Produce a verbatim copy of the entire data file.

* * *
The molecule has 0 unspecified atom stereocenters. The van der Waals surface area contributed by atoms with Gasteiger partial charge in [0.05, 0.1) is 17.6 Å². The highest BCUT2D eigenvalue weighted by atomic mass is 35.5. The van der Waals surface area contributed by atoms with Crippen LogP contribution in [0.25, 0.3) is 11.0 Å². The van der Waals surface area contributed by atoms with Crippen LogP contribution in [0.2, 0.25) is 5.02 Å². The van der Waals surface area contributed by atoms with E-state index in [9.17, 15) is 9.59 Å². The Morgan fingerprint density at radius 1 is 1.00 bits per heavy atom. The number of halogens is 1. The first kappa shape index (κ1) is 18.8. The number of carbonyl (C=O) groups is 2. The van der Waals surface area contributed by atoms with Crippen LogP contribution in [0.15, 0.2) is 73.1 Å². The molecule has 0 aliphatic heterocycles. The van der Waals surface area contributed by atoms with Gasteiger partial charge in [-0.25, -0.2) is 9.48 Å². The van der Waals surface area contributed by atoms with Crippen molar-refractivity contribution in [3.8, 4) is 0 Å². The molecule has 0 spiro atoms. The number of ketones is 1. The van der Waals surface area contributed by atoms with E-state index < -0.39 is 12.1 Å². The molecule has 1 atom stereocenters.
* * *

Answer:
The molecule has 0 unspecified atom stereocenters. The van der Waals surface area contributed by atoms with Gasteiger partial charge in [0.05, 0.1) is 17.6 Å². The highest BCUT2D eigenvalue weighted by atomic mass is 35.5. The van der Waals surface area contributed by atoms with Crippen LogP contribution in [0.25, 0.3) is 11.0 Å². The van der Waals surface area contributed by atoms with Crippen LogP contribution in [0.2, 0.25) is 5.02 Å². The van der Waals surface area contributed by atoms with E-state index in [9.17, 15) is 9.59 Å². The Morgan fingerprint density at radius 1 is 1.00 bits per heavy atom. The number of halogens is 1. The first kappa shape index (κ1) is 18.8. The number of carbonyl (C=O) groups is 2. The van der Waals surface area contributed by atoms with Crippen LogP contribution in [0.15, 0.2) is 73.1 Å². The molecule has 0 aliphatic heterocycles. The van der Waals surface area contributed by atoms with Gasteiger partial charge in [-0.25, -0.2) is 9.48 Å². The van der Waals surface area contributed by atoms with Crippen molar-refractivity contribution in [3.8, 4) is 0 Å². The molecule has 0 spiro atoms. The number of ketones is 1. The van der Waals surface area contributed by atoms with E-state index < -0.39 is 12.1 Å². The molecule has 1 atom stereocenters.